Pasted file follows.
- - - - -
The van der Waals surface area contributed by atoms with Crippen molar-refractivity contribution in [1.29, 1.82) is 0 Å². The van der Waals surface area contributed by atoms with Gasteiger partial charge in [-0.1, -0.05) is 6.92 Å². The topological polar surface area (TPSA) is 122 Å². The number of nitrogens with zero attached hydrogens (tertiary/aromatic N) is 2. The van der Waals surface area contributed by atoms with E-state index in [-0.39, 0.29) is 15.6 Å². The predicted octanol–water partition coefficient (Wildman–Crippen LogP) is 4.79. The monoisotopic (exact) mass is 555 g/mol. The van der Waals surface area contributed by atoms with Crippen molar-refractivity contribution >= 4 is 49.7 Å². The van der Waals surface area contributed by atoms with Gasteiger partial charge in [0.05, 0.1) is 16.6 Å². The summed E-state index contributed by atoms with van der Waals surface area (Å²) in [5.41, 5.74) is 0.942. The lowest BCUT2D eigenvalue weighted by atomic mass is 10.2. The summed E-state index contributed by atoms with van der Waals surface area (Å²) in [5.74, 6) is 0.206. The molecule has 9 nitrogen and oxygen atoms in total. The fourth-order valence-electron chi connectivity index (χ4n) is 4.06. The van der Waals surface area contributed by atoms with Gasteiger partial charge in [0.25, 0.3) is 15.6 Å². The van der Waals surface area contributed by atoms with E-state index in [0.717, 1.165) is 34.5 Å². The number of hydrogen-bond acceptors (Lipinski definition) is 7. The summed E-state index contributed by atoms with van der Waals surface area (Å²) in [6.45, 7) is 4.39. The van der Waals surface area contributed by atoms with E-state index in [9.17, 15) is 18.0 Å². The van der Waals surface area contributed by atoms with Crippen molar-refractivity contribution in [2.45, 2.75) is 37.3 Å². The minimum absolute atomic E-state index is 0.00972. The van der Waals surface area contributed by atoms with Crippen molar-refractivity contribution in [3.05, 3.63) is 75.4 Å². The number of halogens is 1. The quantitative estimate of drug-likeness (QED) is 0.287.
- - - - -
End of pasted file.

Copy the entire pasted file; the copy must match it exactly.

The van der Waals surface area contributed by atoms with Crippen molar-refractivity contribution in [1.29, 1.82) is 0 Å². The van der Waals surface area contributed by atoms with Gasteiger partial charge in [-0.1, -0.05) is 6.92 Å². The topological polar surface area (TPSA) is 122 Å². The number of nitrogens with zero attached hydrogens (tertiary/aromatic N) is 2. The van der Waals surface area contributed by atoms with E-state index in [-0.39, 0.29) is 15.6 Å². The predicted octanol–water partition coefficient (Wildman–Crippen LogP) is 4.79. The monoisotopic (exact) mass is 555 g/mol. The van der Waals surface area contributed by atoms with Crippen molar-refractivity contribution >= 4 is 49.7 Å². The van der Waals surface area contributed by atoms with Gasteiger partial charge in [0.05, 0.1) is 16.6 Å². The summed E-state index contributed by atoms with van der Waals surface area (Å²) in [5.41, 5.74) is 0.942. The lowest BCUT2D eigenvalue weighted by atomic mass is 10.2. The summed E-state index contributed by atoms with van der Waals surface area (Å²) in [5.74, 6) is 0.206. The molecule has 9 nitrogen and oxygen atoms in total. The fourth-order valence-electron chi connectivity index (χ4n) is 4.06. The van der Waals surface area contributed by atoms with Gasteiger partial charge in [0.25, 0.3) is 15.6 Å². The van der Waals surface area contributed by atoms with E-state index in [0.717, 1.165) is 34.5 Å². The number of hydrogen-bond acceptors (Lipinski definition) is 7. The summed E-state index contributed by atoms with van der Waals surface area (Å²) in [6.45, 7) is 4.39. The van der Waals surface area contributed by atoms with E-state index in [9.17, 15) is 18.0 Å². The van der Waals surface area contributed by atoms with Crippen molar-refractivity contribution in [2.45, 2.75) is 37.3 Å². The minimum absolute atomic E-state index is 0.00972. The van der Waals surface area contributed by atoms with Crippen molar-refractivity contribution in [3.05, 3.63) is 75.4 Å². The number of halogens is 1. The quantitative estimate of drug-likeness (QED) is 0.287.